Determinism, Naturalism, God and Meaning

Determinism, Naturalism, God and Meaning December 15, 2018

I recently posted a piece about knowledge and meaning and is regular Christian commenter posted this, with my original words in italics:

I would far rather take the time and effort to analyse and evaluate life and existence to create my own meaning rather than have to receive someone else’s meaning and take it as my own.

You’re a determinist. You must believe the universe imposes even your “own meaning” upon you. Why this is less objectionable to you than God imposing meaning upon you is a mystery.

when we are forgetting about deeper philosophy, we live our lives as though we have it.

So you live a contradiction? This is a damning indictment of naturalist philosophy. A real philosopher, meaning a real lover of wisdom, integrates his philosophy into all aspects of life.

There is no doubt that determinism can offer some particularly tricky ramifications for philosophers and philosophy. It is actually why I think many philosophers prefer the label of compatibilist and compatibilism because it sort of shies away from having to deal with some of these issues, even though it really doesn’t!

I don’t particularly like the term “imposes” here because it implies that the universe has some kind of agency, which it doesn’t. But there is no doubt that the entirety of the universe is causally determinant of my own agency, situation and choices. Although I author these “choices”, and feel as if I am an agent with causal efficacy over such choices, I know as a determinist that this can be murky waters.

I think that the act of someone, irrespective of free will, working towards finding their own meaning is a more worthy process than merely being victim to the demands of a third party. But as mentioned in the original piece, it is not even the meaning of God, necessarily, but the meaning imposed by other believers and interpreters of the holy book or Christian philosophy. Perhaps it is the meaning that the individual themselves constructs from the Bible and other religious experiences and sources; yet there is still this notion of a third party imposing meaning or purpose.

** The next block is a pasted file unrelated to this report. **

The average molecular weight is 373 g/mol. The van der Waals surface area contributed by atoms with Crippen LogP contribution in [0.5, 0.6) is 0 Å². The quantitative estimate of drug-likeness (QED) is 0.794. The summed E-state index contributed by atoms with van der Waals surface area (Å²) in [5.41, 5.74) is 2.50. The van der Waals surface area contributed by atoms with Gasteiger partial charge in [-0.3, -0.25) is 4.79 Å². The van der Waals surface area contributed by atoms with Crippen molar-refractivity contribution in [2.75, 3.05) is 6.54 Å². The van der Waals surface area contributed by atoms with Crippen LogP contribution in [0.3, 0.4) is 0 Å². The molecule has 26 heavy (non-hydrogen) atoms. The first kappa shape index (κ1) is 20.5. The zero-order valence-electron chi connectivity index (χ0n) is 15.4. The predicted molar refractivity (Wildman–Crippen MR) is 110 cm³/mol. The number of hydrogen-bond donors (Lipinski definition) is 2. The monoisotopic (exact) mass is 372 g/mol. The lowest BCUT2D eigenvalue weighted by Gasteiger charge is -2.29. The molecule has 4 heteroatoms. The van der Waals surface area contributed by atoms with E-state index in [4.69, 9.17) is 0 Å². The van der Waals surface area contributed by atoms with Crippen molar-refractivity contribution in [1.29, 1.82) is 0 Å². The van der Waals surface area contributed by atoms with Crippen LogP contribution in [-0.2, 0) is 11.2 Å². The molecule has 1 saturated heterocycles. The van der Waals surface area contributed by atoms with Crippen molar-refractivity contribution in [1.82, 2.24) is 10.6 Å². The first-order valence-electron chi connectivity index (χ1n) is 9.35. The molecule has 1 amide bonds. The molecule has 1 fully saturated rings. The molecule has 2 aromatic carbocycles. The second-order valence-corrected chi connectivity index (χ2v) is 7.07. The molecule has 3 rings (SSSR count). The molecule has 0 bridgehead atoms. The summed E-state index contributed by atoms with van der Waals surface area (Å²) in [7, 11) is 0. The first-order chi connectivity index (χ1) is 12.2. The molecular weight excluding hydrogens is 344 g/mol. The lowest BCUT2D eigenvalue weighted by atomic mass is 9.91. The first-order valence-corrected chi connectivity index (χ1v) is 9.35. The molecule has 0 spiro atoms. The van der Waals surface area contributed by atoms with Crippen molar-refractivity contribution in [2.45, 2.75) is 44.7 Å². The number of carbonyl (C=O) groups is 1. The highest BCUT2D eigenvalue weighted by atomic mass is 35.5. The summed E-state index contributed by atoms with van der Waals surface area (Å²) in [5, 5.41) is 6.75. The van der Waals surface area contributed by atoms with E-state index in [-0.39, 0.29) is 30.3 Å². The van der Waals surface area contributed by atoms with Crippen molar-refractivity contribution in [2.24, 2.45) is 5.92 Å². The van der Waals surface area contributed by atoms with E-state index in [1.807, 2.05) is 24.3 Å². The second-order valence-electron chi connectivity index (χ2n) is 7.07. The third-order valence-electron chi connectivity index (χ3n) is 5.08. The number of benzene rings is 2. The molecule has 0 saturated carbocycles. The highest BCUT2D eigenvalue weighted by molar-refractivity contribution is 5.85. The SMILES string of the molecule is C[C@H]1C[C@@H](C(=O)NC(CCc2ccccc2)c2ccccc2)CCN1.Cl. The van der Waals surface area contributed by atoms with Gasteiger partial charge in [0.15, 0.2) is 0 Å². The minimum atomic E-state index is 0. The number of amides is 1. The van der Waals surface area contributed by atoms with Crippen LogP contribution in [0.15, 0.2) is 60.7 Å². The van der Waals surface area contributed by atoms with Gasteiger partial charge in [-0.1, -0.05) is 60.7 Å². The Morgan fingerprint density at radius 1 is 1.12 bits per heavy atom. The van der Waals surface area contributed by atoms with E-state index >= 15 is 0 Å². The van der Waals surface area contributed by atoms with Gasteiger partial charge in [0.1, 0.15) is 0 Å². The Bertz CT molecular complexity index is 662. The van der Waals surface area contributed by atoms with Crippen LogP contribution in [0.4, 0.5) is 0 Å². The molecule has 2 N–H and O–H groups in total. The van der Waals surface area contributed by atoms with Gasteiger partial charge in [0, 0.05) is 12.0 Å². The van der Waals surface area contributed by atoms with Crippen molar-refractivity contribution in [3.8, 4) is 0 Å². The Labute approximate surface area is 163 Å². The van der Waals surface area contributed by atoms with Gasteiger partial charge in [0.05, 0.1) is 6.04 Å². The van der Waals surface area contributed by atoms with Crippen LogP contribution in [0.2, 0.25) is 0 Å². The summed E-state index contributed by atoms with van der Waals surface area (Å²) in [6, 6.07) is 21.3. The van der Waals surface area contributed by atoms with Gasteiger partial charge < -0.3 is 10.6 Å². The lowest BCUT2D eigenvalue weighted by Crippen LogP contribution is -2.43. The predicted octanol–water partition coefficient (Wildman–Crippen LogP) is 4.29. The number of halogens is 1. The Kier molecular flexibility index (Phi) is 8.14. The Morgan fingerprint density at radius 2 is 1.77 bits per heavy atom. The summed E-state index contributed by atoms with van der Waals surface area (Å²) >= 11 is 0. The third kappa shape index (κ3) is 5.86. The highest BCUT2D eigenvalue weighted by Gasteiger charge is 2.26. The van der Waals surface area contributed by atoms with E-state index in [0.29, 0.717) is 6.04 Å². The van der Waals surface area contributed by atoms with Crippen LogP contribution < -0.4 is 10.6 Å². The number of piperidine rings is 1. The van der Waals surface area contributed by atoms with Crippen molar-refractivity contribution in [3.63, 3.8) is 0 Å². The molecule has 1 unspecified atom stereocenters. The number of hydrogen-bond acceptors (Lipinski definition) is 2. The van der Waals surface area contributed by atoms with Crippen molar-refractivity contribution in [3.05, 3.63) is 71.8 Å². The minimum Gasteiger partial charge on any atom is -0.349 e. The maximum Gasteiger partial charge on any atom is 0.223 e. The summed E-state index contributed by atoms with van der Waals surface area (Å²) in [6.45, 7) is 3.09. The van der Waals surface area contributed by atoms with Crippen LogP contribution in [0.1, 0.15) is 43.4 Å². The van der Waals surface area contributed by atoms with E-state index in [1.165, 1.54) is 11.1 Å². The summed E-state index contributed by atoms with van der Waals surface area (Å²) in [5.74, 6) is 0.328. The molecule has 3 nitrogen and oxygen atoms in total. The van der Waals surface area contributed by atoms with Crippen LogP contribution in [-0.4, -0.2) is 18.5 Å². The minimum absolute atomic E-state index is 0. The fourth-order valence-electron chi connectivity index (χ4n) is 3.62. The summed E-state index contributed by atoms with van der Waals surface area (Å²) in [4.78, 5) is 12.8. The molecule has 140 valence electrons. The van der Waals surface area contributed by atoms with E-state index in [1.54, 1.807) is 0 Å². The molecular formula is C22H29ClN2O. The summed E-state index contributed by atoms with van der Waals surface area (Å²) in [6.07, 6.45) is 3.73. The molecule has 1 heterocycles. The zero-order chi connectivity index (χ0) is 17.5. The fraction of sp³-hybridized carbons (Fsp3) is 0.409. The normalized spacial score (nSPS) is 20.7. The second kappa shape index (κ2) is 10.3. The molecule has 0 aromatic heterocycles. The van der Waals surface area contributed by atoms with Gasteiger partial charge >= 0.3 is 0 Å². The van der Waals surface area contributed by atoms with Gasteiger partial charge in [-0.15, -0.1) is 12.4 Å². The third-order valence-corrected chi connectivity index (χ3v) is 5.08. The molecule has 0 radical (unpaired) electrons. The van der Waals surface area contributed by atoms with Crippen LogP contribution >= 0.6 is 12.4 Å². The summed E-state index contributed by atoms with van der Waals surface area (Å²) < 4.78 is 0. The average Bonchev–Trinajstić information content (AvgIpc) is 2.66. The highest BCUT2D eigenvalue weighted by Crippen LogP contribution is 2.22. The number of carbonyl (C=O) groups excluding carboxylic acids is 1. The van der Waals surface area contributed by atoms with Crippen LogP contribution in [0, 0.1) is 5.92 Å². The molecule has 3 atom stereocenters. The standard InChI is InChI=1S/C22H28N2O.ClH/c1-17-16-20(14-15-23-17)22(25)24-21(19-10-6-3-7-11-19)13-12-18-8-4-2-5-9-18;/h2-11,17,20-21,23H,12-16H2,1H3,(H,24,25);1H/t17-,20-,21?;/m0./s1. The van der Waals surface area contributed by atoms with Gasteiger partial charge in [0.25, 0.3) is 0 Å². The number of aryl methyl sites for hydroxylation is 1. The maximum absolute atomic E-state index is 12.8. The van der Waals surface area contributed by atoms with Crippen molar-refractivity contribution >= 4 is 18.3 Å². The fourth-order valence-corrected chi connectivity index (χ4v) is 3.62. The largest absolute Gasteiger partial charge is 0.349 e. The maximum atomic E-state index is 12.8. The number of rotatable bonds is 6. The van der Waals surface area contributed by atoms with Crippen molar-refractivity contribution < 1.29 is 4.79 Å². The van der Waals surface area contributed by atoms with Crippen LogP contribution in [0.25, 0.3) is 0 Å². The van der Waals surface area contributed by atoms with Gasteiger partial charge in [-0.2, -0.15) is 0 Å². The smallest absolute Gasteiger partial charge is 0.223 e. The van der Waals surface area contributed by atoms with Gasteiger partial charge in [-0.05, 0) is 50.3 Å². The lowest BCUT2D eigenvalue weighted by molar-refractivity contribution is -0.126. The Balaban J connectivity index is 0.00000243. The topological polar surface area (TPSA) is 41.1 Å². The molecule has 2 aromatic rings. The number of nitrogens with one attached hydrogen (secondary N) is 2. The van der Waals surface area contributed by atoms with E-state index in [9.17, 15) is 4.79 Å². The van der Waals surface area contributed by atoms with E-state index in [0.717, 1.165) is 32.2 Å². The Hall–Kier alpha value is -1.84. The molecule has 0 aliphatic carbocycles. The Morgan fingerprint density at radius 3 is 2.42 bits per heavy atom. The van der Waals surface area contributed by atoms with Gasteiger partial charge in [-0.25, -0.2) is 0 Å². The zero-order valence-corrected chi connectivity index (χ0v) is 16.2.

As for the final comment, it is not at all a damning indictment, but an argument for philosophical pragmatism. It is also a reflection of the tension between psychology and philosophy. Take the trolley problem; we know that 89% of people would pull the lever to save five people and kill one: rationally. However, intuitively, when faced with the same calculation but requiring the agent to push a person off the bridge to bring about this consequence, the percentage is reversed. Psychology has other things to say about otherwise cold, rational deliberation.

I try to live my life in the knowledge that we have no libertarian free will. It underwrites my opinions on crime and punishment, and much of my political philosophy, amongst other things. When making split-second decisions that involve praise and blame, I often resort to in-built psychological urges. I try and train myself away from them where they are not ultimately beneficial, but even then, it’s a case of trying to consequentially weigh up the pros and cons of  those reactive attitudes.

In other words, there are different philosophies at play here and so “A real philosopher, meaning a real lover of wisdom, integrates his philosophy into all aspects of life” is a little too simplistic.

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